By about week number four I had come up with a new eating routine for myself and abandoned the article's strict schedule. My goal was to challenge and re-evaluate my eating habits, and I had accomplished that.
Since August 1, 2013 I've lost an average of one pound per week, and I'm down almost 25 pounds since then. I don't really need to lose much more, so I may have to increase my intake of something at some point soon, or maybe my body will level out.
I basically still eat what I want, and if that means I want bread I eat it. But I do so with the knowledge that eating bread or grains or carbs at every meal is not something I need, nor is it good for me. So now instead of a sandwich for lunch I'll often have a salad if that's convenient (but I sometimes still have sandwiches). At night instead of having cookies I'll have a piece of dark chocolate and maybe some cheddar cheese (but sometimes I still have cookies!).
Breakfast is where the biggest and easiest change came for me. Instead of a quick bowl of cereal I now have an apple and a few slices of cheddar (and I still drink orange juice). Not only does that keep me from starting the day with processed carbs, but it also leaves me feeling full a LOT longer.
Oh... and I snack on nuts now. LOTS of nuts.
If you're looking for something to do in the new year, I highly recommend taking a look at this simple plan.
I've been interested in Swatch's new, mechanical, automatic and inexpensive Sistem51 since it was announced earlier this year.
This week the Sistem51 (finally!) went on sale... in Switzerland. The US release is still planned for "early 2014," though they won't confirm a more specific time frame than that (at least not with me... and not yet).
But the exciting thing they did share with me this morning is ... it comes in more than just blue! Black, Red and White (with a multi-color skeleton back) are now all in the line-up.
For now... the pics. More when I know more.
As recent readers to my blog know I've been going through the process of collecting information to make a decision about my family's health insurance needs for the future. I've made that decision, enacted it, and now am free-and-clear to resume living my life until this time next year when I'll need to decide what to do for 2015.Read More
Ok, so on the surface this is good for me. It lets me keep my plan. (Edit: no, it won't. New Hampshire has opted not to extend the cancelation deadline, likely for the reasons I originally detailed below).
But... we're also still mandating that insurance companies must take people with pre-existing conditions. And now we're (effectively) saying that – in those states where the no-longer-canceled policies were cheaper – people who could previously get insurance are not going to be mandated into ObamaCare.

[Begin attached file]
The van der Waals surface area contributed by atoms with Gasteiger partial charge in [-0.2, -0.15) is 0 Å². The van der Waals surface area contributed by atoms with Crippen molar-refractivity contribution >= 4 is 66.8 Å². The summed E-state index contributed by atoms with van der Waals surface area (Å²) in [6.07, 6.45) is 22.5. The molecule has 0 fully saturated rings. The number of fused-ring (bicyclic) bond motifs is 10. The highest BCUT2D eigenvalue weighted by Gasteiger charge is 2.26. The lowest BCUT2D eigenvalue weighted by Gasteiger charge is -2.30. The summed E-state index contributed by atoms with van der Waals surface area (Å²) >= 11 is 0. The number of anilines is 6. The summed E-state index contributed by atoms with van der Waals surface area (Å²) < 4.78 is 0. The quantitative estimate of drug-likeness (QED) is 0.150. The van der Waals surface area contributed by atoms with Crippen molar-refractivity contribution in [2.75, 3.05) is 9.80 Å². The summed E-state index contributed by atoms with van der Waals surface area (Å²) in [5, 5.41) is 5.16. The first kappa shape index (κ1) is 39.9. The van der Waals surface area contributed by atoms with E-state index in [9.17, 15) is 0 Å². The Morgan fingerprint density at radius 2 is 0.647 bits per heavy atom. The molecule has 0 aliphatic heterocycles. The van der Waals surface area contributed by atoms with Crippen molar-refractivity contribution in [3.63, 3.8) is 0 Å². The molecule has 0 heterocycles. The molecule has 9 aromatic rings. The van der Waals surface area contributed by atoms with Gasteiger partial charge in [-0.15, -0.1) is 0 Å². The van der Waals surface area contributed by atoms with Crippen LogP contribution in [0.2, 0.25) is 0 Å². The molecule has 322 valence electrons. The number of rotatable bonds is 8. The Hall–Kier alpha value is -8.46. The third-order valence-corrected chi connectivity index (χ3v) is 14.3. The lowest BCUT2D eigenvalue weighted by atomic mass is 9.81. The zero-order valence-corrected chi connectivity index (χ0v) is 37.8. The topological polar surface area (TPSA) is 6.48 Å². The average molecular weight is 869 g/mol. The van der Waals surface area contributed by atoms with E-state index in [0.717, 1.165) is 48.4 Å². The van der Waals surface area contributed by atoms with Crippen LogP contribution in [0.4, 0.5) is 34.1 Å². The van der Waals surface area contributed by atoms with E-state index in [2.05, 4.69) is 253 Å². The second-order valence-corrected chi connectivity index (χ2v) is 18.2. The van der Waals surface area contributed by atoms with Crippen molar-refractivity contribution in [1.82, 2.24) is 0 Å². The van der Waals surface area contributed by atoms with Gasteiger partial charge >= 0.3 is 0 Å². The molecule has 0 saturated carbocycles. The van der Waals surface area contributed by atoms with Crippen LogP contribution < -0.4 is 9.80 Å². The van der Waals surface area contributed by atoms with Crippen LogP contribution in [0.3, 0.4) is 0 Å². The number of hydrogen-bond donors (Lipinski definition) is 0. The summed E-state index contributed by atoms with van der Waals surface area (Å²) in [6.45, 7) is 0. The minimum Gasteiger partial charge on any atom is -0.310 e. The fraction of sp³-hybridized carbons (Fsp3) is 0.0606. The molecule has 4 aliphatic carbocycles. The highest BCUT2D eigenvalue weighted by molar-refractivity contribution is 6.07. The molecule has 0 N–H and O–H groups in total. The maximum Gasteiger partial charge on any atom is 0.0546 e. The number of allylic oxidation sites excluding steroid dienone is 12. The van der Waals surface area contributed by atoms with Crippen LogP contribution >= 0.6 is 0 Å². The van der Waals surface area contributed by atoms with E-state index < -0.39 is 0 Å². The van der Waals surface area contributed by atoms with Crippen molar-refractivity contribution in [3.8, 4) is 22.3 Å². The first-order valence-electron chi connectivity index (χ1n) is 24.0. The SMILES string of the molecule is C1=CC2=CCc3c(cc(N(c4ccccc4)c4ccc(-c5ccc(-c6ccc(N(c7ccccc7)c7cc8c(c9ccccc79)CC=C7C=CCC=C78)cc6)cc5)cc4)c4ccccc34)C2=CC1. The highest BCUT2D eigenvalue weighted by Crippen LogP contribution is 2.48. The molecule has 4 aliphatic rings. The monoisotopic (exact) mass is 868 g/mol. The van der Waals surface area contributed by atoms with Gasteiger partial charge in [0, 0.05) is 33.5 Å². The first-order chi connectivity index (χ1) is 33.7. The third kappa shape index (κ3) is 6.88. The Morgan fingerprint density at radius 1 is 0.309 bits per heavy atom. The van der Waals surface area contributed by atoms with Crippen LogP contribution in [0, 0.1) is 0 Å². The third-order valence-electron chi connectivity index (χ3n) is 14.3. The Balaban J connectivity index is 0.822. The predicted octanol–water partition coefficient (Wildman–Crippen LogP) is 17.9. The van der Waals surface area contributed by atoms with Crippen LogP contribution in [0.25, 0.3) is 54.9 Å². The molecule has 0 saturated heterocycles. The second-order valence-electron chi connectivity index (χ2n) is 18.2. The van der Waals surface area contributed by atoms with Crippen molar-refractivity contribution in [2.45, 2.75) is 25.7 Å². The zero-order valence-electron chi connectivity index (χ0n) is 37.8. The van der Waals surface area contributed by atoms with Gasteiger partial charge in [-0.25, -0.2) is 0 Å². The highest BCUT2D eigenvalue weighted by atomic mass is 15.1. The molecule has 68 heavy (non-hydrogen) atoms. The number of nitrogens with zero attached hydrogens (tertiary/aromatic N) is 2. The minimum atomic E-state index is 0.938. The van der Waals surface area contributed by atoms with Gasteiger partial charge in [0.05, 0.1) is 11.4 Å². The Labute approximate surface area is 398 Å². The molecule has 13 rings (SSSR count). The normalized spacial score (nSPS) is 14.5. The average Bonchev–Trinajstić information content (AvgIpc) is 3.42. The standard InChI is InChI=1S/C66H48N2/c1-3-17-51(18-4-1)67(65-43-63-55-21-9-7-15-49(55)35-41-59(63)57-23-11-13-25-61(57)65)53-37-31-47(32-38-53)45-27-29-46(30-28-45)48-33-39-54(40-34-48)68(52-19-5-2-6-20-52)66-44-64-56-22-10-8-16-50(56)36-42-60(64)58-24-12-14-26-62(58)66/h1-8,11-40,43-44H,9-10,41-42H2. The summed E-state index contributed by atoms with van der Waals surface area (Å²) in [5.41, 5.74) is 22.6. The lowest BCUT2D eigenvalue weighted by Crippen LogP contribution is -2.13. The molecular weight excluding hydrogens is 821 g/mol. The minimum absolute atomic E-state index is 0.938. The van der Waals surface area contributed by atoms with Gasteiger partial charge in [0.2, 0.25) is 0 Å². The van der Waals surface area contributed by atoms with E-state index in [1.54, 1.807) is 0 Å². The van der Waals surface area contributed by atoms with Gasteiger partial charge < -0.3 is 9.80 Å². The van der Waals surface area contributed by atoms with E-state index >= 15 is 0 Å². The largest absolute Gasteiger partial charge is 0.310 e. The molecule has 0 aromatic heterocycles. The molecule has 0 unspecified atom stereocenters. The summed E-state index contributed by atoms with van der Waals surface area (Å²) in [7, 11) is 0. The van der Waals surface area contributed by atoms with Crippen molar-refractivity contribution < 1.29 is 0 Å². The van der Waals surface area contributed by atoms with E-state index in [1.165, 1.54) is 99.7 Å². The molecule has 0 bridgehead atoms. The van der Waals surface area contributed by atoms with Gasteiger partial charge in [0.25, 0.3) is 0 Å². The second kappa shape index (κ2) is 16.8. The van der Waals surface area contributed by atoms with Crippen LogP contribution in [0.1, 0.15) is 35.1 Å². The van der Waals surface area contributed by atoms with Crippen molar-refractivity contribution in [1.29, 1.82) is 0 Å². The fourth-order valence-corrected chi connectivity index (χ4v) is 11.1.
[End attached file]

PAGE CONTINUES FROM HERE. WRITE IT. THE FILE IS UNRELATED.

So the math then tells me that, in those aforementioned states (like New Hampshire, but not New York*), the ObamaCare plans will only be used by those who previously couldn't get insurance, effectively making those plans high-risk plans, and raising those premiums up to the roof (just like they were for pre-ObamaCare high risk plans).
If correct, then what's the point? If we're going to do this, we can't split the baby and expect it to still be "affordable" for everyone. At least not according to my math. Am I wrong?
*The data I've seen shows that some states (New Hampshire, Florida, Texas) will see massive increases for previously-insured folks on individual plans while other states (like New York, where it was previously highly-regulated) will likely see rates drop with ObamaCare plans.
Earlier this year Swatch made waves in the watch industry when they introduced the Sistem51, a watch with a mechanical movement whose assembly is fully-automated. This keeps costs down (think $150) while presumably preserving high quality (they say the watch is regulated by a laser at the factory and requires no further tuning).
Initially rumored for USA arrival in October, today Michael Zucconi, PR Manager for the Swatch Group USA confirmed to me that we won't see the watch here until 2014. According to Michael:
"The first four models will be available in Switzerland at selected stores on December 15, 2013. Due to the high demand, the worldwide launch is set for early 2014 and there is much more to explore... More information will be available on the US launch closer to the launch in Switzerland. Please keep an eye out for the announcement."
So... we wait. Longer.
On Wednesday, President Obama sat down with NBC and issued what amounts to a blanket apology to people like me who had very good health insurance plans which will be canceled as a part of ACA/ObamaCare next year (plans that he has called "substandard"). Apology accepted. And Obama also deserves a heartfelt attaboy for stepping up and admitting that this thing isn't perfect and that it's gonna hurt some folks. This is a good start.